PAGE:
(Shortform note: “Virtue” is the typical English translation of the ancient Greek “arete,” which also translates to “excellence.” This means that when Aristotle discusses “reason aligned with virtue,” he’s essentially saying “excellent reasoning.”) 

Since “reasoning” means making choices, “reason aligned with virtue” means making the right choices. If we make the right choices in life, it means we’re good at reasoning—and are therefore happy.

Aristotle separates virtue into two main categories:

  1. Moral virtues: The virtues that define what decision is “right” in social interactions and, by extension, determine what it means to do the right thing or be a good person. Examples of moral virtues include justice, courage, and temperance. 
  2. Intellectual virtues: These virtues are different types of knowledge that allow us to make the right decisions and excel at certain skills. For example, an excellent carpenter has the intellectual virtue of technical knowledge—knowledge that allows him to make the right decisions in his work and create good furniture.

(Shortform note: Critics note that Aristotle doesn’t explain why moral decisions are the “right” ones to make or how they contribute to a well-lived life. For example, Aristotle suggests that being courageous and doing courageous things is the “right” thing to do, but never actually explains why or how it makes a person happy. Some scholars suggest that Aristotle believes these questions are beyond the scope of ethics; others claim that his intended audience is people who are already morally virtuous. This ambiguity contrasts with intellectual virtues, which clearly benefit us and lead us to make the “right” decisions. For example, a carpenter with the virtue of technical knowledge will make good carpentry decisions and create better furniture.)


Reasoning aligned with virtue still isn’t enough for happiness—a person also must consistently act on this reasoning. Goodness, explains Aristotle, can’t exist separate from objects or actions—it makes no sense to call a carpenter good if he’s never built anything, for example. Therefore, action is necessary for a good life.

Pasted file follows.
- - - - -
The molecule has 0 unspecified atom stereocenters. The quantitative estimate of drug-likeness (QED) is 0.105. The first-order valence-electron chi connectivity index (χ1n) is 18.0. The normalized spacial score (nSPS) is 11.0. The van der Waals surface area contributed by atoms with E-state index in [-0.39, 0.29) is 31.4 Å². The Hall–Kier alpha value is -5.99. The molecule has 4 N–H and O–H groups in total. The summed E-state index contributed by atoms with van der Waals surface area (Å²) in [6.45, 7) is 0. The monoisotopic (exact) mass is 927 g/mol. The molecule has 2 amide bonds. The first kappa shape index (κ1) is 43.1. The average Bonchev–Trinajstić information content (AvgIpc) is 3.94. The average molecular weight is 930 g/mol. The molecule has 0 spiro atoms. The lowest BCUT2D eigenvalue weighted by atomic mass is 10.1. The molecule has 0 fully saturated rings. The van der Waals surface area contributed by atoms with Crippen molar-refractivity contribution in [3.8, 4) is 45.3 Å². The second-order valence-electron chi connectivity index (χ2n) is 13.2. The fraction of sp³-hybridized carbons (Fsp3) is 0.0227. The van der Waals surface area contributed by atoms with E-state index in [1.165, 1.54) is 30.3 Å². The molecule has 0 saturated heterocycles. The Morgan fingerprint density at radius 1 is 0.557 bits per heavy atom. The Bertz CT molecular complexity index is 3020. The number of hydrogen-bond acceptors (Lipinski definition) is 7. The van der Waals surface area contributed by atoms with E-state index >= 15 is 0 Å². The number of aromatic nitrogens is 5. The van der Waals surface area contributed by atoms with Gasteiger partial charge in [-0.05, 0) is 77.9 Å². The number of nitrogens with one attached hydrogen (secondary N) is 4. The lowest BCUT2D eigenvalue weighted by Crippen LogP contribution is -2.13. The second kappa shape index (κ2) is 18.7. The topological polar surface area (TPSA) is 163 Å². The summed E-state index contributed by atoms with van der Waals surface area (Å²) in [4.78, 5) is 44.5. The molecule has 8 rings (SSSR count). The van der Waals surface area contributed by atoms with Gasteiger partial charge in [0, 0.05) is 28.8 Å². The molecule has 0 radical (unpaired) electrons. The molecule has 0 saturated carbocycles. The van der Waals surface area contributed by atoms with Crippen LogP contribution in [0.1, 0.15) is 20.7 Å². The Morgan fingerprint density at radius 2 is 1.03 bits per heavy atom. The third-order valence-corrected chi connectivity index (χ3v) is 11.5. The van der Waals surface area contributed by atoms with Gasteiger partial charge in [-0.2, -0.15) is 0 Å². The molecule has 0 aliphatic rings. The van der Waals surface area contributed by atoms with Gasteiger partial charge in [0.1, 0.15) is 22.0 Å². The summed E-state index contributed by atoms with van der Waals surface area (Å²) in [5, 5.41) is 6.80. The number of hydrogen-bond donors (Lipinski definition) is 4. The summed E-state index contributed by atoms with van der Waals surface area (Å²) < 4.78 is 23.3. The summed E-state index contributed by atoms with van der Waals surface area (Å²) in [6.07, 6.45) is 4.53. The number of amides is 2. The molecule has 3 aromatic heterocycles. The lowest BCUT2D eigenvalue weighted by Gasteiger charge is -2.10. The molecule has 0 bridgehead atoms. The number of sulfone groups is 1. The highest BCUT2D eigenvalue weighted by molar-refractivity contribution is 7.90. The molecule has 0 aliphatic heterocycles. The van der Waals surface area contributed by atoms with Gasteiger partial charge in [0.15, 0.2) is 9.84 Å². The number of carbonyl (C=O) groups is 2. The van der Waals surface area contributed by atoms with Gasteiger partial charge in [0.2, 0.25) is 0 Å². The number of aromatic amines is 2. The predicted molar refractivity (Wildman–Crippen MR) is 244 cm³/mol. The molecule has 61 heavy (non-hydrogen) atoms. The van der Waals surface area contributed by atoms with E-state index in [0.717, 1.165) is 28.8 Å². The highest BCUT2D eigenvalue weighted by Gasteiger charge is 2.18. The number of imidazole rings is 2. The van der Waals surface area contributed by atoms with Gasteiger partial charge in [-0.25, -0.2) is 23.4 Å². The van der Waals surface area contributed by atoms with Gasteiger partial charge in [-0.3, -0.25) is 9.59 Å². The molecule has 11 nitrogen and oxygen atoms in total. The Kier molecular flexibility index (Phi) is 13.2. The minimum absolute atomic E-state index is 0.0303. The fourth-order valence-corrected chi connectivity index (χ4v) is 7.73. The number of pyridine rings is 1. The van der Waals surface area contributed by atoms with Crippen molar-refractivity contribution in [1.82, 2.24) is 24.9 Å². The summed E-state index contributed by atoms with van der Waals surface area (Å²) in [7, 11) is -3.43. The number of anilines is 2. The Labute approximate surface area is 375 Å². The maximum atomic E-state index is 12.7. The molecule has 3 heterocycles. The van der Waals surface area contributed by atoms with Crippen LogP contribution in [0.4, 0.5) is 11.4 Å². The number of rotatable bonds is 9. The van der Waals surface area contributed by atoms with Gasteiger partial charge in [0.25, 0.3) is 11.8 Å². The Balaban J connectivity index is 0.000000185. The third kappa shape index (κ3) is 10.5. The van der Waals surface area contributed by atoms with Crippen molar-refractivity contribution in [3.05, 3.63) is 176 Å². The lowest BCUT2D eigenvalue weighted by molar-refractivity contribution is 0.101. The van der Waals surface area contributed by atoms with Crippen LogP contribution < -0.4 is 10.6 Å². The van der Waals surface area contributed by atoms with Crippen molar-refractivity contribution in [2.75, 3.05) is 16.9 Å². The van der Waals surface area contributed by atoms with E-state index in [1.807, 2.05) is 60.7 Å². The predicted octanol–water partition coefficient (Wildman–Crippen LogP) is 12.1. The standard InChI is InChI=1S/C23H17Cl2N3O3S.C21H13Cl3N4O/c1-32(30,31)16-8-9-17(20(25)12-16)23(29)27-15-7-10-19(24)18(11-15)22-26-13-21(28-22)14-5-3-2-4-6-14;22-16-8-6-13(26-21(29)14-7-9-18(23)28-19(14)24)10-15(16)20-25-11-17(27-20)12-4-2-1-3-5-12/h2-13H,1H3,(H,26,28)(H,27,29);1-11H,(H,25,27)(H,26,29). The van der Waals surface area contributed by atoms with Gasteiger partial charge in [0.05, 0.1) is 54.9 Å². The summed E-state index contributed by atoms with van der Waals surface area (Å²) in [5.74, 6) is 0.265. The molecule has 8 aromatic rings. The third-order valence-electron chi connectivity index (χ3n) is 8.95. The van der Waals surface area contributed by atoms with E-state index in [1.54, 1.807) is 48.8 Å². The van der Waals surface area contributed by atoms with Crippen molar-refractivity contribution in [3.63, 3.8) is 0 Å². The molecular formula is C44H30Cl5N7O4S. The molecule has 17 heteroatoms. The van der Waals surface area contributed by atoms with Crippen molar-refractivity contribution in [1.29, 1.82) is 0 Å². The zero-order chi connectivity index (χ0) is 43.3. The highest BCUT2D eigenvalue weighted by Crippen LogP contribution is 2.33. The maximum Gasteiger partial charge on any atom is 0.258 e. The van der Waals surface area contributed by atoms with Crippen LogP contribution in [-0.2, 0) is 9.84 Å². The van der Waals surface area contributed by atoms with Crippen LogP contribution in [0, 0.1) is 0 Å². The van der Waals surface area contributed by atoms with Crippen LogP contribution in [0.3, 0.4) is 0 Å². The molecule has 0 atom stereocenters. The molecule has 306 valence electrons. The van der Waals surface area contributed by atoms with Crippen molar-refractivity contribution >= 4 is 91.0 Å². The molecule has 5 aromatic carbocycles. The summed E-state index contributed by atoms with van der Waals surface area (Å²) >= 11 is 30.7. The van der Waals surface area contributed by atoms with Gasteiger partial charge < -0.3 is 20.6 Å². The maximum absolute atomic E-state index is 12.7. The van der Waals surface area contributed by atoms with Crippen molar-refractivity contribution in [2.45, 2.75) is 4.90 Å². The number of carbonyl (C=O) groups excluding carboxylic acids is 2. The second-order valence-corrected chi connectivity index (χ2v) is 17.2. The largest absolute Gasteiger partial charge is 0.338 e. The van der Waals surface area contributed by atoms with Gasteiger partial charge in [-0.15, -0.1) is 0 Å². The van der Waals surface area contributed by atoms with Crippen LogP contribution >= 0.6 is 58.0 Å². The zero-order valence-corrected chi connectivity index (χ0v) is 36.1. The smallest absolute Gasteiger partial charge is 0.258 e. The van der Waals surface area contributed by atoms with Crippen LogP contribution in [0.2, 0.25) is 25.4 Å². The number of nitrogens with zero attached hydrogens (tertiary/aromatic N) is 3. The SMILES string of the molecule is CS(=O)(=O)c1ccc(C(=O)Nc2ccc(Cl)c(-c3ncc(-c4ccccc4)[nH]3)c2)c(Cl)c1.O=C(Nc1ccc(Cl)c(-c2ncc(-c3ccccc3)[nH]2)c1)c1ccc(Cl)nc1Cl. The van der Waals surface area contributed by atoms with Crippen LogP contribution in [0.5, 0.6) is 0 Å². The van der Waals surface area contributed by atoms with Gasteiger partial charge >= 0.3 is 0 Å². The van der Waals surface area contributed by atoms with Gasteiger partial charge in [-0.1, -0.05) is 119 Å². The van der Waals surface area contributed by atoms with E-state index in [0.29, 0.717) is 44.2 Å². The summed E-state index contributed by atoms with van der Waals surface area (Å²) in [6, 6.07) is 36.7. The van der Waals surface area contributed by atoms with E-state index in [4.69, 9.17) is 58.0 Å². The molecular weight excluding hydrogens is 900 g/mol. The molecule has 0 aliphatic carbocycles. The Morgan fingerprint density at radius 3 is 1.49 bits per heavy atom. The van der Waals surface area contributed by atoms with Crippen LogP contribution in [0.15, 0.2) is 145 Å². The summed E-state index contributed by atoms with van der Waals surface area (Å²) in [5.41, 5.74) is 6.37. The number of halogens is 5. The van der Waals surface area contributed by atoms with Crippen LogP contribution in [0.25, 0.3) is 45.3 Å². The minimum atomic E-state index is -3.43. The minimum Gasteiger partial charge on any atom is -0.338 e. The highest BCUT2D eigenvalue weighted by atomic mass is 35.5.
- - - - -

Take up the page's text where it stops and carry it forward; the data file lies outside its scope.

However, one or a few actions isn’t enough. Aristotle claims happiness requires consistently good actions over an entire lifetime).

(Shortform note: By claiming that goodness can’t exist separately on its own, Aristotle is arguing against his teacher Plato. In works like the Republic, Plato argues that there’s an ideal, eternal “form of the good” that exists independent of anything else. This form of the good explains why any particular thing is good—it’s a universal standard to define goodness. Aristotle has multiple arguments against the form of the good, mostly centered on the idea that a universal definition of goodness is too broad. By arguing that happiness comes from specific actions, Aristotle insists that a good (and therefore happy) human isn’t one that exists according to an abstract ideal of goodness and, therefore, argues against Plato’s theory.)

Aristotle’s Definition of Happiness: Reason+Virtue+Activity

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  • Aristotle's philosophies on topics such as happiness, virtue, and wisdom
  • What it means to be morally virtuous and how someone can develop moral virtue
  • How wisdom contributes to the possibility of a happy life

Elizabeth Whitworth

Elizabeth has a lifelong love of books. She devours nonfiction, especially in the areas of history, theology, and philosophy. A switch to audiobooks has kindled her enjoyment of well-narrated fiction, particularly Victorian and early 20th-century works. She appreciates idea-driven books—and a classic murder mystery now and then. Elizabeth has a blog and is writing a book about the beginning and the end of suffering.